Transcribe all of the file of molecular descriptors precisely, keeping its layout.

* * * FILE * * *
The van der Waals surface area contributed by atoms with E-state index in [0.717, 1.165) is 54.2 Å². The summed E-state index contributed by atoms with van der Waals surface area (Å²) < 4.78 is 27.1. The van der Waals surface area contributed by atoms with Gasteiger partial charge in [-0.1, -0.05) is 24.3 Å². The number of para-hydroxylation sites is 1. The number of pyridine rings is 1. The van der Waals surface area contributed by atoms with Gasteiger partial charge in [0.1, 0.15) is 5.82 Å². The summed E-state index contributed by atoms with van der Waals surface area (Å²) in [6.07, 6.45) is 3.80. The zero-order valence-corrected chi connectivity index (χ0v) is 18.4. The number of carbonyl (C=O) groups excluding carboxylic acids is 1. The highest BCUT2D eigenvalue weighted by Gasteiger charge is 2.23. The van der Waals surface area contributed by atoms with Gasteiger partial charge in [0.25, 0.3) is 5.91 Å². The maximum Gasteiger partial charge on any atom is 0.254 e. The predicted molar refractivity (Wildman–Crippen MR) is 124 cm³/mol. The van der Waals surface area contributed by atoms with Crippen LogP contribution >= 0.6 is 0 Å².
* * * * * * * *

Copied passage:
The van der Waals surface area contributed by atoms with E-state index in [0.717, 1.165) is 54.2 Å². The summed E-state index contributed by atoms with van der Waals surface area (Å²) < 4.78 is 27.1. The van der Waals surface area contributed by atoms with Gasteiger partial charge in [-0.1, -0.05) is 24.3 Å². The number of para-hydroxylation sites is 1. The number of pyridine rings is 1. The van der Waals surface area contributed by atoms with Gasteiger partial charge in [0.1, 0.15) is 5.82 Å². The summed E-state index contributed by atoms with van der Waals surface area (Å²) in [6.07, 6.45) is 3.80. The zero-order valence-corrected chi connectivity index (χ0v) is 18.4. The number of carbonyl (C=O) groups excluding carboxylic acids is 1. The highest BCUT2D eigenvalue weighted by Gasteiger charge is 2.23. The van der Waals surface area contributed by atoms with Gasteiger partial charge in [0.25, 0.3) is 5.91 Å². The maximum Gasteiger partial charge on any atom is 0.254 e. The predicted molar refractivity (Wildman–Crippen MR) is 124 cm³/mol. The van der Waals surface area contributed by atoms with Crippen LogP contribution >= 0.6 is 0 Å².